to go and work in some of these politically correct forums. It's very concerning. It appears that there's a philosophical
agenda behind all of this, and especially if young people are mandated to go into this. As a parent, I would have a very,
very difficult time seeing my children do this. Again, a huge power-grab, at a cost of billions of dollars."
March 23: Bachmann again whips out the violent rhetoric, this time about an energy tax. She calls herself
"a foreign correspondent on enemy lines" just telling everyone about "nefarious activities that are taking place in Washington."
Bachmann says she wants "people in Minnesota armed and dangerous on this issue," because "we need to fight back." This continues
Bachmann's, er, crusade against environmentalism. On August 12, 2008 she spoke out against Nancy Pelosi's "global warming
fanaticism" that has come "to the point where she has said that she's just trying to save the planet." According to Bachmann,
"we all know that someone did that over 2,000 years ago, they saved the planet -- we didn't need Nancy Pelosi to do that."
October 17, 2008: And of course, this classic: During the 2008 campaign, Bachmann appears on Hardball,
rails against "leftist liberal views," and declares that she is "absolutely" concerned that Obama is Anti-American. She goes
on to say that "the news media should do a penetrating expose and take a look, I wish they would, I wish the American media
would take a great look at the views of the people in Congress find out are they pro-America or anti-America."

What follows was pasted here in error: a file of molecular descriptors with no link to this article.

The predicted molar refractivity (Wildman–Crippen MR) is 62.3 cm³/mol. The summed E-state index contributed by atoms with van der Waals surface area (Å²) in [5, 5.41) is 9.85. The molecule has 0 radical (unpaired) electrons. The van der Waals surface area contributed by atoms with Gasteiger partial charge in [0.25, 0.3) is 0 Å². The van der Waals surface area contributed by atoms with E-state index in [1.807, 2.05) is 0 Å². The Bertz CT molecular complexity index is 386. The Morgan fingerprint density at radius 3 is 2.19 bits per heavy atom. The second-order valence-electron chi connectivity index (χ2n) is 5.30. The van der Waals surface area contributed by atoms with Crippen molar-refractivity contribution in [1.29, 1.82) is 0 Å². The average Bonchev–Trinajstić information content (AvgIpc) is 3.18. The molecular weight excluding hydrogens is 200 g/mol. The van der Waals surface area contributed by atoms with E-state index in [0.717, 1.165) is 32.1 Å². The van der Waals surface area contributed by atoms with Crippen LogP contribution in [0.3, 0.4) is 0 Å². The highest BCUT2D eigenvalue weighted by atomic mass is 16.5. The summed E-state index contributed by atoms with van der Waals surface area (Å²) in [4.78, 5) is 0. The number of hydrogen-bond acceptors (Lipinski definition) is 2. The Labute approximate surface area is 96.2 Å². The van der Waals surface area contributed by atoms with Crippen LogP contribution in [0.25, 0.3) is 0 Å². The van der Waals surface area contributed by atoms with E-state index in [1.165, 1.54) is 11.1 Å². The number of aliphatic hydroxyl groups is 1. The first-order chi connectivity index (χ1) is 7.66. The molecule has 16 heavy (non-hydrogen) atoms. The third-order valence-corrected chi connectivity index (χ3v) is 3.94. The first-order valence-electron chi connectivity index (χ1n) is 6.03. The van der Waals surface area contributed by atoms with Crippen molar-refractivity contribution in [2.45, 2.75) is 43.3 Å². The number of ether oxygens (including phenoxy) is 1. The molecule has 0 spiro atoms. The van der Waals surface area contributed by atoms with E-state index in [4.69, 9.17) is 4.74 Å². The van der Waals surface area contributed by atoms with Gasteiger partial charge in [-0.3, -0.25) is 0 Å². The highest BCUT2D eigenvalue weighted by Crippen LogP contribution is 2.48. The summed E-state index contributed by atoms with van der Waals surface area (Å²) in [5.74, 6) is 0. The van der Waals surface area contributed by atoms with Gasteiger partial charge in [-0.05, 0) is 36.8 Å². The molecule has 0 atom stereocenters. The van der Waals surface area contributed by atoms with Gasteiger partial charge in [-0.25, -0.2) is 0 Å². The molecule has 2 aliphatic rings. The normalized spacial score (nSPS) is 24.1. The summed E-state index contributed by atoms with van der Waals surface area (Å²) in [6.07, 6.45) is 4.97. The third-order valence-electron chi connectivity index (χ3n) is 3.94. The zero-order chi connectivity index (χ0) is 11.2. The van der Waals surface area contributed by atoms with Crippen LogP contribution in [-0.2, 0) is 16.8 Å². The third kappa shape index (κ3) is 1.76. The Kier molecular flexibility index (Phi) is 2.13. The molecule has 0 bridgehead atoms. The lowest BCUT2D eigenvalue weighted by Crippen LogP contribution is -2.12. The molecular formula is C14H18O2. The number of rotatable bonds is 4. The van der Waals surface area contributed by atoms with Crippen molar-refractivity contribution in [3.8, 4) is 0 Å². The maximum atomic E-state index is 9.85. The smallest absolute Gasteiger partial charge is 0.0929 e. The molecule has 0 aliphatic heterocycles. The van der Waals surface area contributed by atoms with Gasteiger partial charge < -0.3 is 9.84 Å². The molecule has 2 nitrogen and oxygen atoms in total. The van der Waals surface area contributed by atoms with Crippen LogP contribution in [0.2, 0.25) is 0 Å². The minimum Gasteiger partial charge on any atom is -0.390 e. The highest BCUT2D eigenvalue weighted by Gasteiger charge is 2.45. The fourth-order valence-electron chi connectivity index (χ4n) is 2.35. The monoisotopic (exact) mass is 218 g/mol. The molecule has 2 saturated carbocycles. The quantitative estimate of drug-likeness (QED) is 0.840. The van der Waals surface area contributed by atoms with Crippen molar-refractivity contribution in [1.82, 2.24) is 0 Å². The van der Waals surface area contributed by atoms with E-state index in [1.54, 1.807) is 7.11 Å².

CHICAGO (CAP) - It's out with the old, in with the new organs as the
American Medical Association and the International Liver Transplantation Society prepare to celebrate the second annual Mother-Daughter
Liver Transplant Day. Tomorrow's event is expected to draw hundreds to dozens of hospitals around the country.
"Last year we oversaw 42 liver transplant surgeries on MDLT Day," said AMA spokesperson Candace Meriden. "Now that we've
gotten the word out, this year we're hoping to increase that number to over 300. To us, that would spell success."
A $10 million ad campaign tops this year's media blitz, as well as public service posters in subway stations around the
country. Insurance companies denied payment in only 45% of last year's surgeries, deeming them "unnecessary." If that trend
holds true this year, the ILTS said they would gladly pick up the tab for the remainder.
ILTS spokesperson Chad Bergman said the day is meant to focus on both the growing number of patients in need of liver transplants
as well as the often tenuous relationship between a mother and a daughter.
"Can you think of a better way to help keep your teenage daughter away from alcohol than to remove her liver entirely?"
asked Bergman. "There's no stronger message than one drink will kill you, sweetie."
Bergman also said that girls shouldn't fear the loss of the organ because if all goes well, they will eventually get it
back. "Perhaps a little worse for the wear," he said, "but typically functional."
Meriden said the number of heartwarming stories to come out of last year's MDLT Day "was just astounding," and she hopes
this year is the same. Highlights from last year include:
- the alcoholic mother who hadn't seen her daughter in over ten years but somehow found the courage to approach her and
ask for her liver
- the dying mother who desperately needed a new liver weeks before last year's MDLT Day but held on to take part in the